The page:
Little Taiko Boy’s soundtrack is a safer-sex parody of the American Christmas carol “The Little Drummer Boy” interspersed with the slow rumble of a traditional Japanese taiko drum that sounds like a massive throbbing heart beat. Against this backdrop, several men meet in [Ni-Chome, Shinjuku,] Tokyo’s bathhouses, love hotels and cruising spots for intimate encounters, watched over by a glamorous drag version of Amaterasu Omikami, the Shinto goddess of the Sun played by Japanese activist and artist MADAME BONJOUR JOHNJ. Like a queer Santa Claus, the goddess leaves each couple a condom in a bejeweled wrapper as a gift and blessing for the night.

Any video that contains the phrase “like a queer Santa Claus” deserves a watch, don’t you think? This video, embedded below, is not safe for work for partial nudity and language.

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My mother usually makes three kinds of Christmas cookies: gingerbread cut-outs, white-velvet cutouts (sugar cookies with cream cheese in the batter), and press cookies. The press cookies are my favorite. We originally had a Mirro cookie press, which functioned like a cross between a coffee press and an icing bag with a tip. Dough was put into a metal tube and pushed out with a plunger through a disk with a shape so the cookie would have a shape without having to be cut out.*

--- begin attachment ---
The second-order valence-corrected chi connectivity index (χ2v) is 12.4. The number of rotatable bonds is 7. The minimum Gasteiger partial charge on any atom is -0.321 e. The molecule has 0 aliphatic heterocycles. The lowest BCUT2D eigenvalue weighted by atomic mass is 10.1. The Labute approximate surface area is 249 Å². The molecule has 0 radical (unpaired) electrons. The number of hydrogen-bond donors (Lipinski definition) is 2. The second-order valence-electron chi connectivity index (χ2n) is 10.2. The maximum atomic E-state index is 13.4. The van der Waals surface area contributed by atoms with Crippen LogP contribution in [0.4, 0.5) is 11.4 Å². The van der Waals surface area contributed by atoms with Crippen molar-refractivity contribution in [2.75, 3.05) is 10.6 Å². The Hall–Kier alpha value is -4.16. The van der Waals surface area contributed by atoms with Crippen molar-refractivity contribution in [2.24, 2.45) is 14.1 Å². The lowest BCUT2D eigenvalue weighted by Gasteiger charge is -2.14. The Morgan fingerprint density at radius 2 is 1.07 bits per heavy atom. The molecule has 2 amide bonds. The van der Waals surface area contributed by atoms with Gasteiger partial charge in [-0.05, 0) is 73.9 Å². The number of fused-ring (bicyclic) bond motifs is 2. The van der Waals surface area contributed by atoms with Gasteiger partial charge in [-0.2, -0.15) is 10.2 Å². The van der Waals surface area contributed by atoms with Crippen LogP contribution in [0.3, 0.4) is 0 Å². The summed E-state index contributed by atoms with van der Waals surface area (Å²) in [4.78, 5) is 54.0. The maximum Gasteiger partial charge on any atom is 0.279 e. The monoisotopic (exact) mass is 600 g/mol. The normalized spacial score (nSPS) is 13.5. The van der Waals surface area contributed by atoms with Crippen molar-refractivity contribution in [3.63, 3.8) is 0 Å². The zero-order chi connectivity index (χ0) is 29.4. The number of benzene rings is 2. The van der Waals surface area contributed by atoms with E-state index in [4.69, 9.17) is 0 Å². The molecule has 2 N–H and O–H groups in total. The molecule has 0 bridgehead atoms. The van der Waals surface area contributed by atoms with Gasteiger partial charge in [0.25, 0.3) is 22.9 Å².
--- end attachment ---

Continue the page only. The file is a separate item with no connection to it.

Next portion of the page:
Mirro cookie press. Image from food.com.

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In Kanazawa, the trees covered in yukitsuri (雪つり), ropes that protect the them from snow, and the trees with holiday (LED) lights stand side-by-side near the station. Every year, plenty of news media and bloggers cover Japanese Christmas traditions from KFC and Christmas cake to Christmas Eve as a romantic date night. What does December in Japan for an expat look like on an individual level?

I had so much fun documenting Halloween in Japan that I thought readers might be interested in a more take on the holiday season here in Japan. Since I was raised celebrating Christmas as a mostly secular holiday and have adopted some Japanese new year’s customs since moving here, I’ll be focusing mainly on those two holidays.

Gingerbread cookies, 2010